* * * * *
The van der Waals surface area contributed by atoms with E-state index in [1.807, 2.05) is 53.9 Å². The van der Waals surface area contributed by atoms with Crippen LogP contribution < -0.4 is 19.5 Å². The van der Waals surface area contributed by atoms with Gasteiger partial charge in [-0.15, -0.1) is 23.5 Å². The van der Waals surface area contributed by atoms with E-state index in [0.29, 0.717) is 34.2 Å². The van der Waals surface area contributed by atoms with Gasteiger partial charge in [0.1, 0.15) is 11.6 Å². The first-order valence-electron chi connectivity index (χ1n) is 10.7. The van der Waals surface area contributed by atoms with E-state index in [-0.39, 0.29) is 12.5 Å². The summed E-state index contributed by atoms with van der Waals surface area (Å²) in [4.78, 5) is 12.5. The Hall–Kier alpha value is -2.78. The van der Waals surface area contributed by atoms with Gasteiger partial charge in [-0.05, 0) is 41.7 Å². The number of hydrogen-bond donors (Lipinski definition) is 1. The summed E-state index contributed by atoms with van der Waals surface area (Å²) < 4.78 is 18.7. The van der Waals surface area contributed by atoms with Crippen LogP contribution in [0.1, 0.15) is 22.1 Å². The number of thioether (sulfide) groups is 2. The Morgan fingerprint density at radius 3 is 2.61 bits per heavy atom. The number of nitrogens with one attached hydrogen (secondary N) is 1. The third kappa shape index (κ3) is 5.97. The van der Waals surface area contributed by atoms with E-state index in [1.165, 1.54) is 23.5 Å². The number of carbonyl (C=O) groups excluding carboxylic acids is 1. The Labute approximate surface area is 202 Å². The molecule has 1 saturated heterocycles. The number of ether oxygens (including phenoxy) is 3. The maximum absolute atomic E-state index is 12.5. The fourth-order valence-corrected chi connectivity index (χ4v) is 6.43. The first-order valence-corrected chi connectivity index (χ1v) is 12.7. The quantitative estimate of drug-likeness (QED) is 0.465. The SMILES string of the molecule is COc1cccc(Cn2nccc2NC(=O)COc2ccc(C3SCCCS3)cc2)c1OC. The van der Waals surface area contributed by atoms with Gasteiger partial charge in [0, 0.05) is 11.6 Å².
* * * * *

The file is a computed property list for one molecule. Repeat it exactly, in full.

The van der Waals surface area contributed by atoms with E-state index in [1.807, 2.05) is 53.9 Å². The van der Waals surface area contributed by atoms with Crippen LogP contribution < -0.4 is 19.5 Å². The van der Waals surface area contributed by atoms with Gasteiger partial charge in [-0.15, -0.1) is 23.5 Å². The van der Waals surface area contributed by atoms with E-state index in [0.29, 0.717) is 34.2 Å². The van der Waals surface area contributed by atoms with Gasteiger partial charge in [0.1, 0.15) is 11.6 Å². The first-order valence-electron chi connectivity index (χ1n) is 10.7. The van der Waals surface area contributed by atoms with E-state index in [-0.39, 0.29) is 12.5 Å². The summed E-state index contributed by atoms with van der Waals surface area (Å²) in [4.78, 5) is 12.5. The Hall–Kier alpha value is -2.78. The van der Waals surface area contributed by atoms with Gasteiger partial charge in [-0.05, 0) is 41.7 Å². The number of hydrogen-bond donors (Lipinski definition) is 1. The summed E-state index contributed by atoms with van der Waals surface area (Å²) < 4.78 is 18.7. The van der Waals surface area contributed by atoms with Crippen LogP contribution in [0.1, 0.15) is 22.1 Å². The number of thioether (sulfide) groups is 2. The Morgan fingerprint density at radius 3 is 2.61 bits per heavy atom. The number of nitrogens with one attached hydrogen (secondary N) is 1. The third kappa shape index (κ3) is 5.97. The van der Waals surface area contributed by atoms with E-state index in [1.165, 1.54) is 23.5 Å². The number of carbonyl (C=O) groups excluding carboxylic acids is 1. The Labute approximate surface area is 202 Å². The molecule has 1 saturated heterocycles. The number of ether oxygens (including phenoxy) is 3. The maximum absolute atomic E-state index is 12.5. The fourth-order valence-corrected chi connectivity index (χ4v) is 6.43. The first-order valence-corrected chi connectivity index (χ1v) is 12.7. The quantitative estimate of drug-likeness (QED) is 0.465. The SMILES string of the molecule is COc1cccc(Cn2nccc2NC(=O)COc2ccc(C3SCCCS3)cc2)c1OC. The van der Waals surface area contributed by atoms with Gasteiger partial charge in [0, 0.05) is 11.6 Å².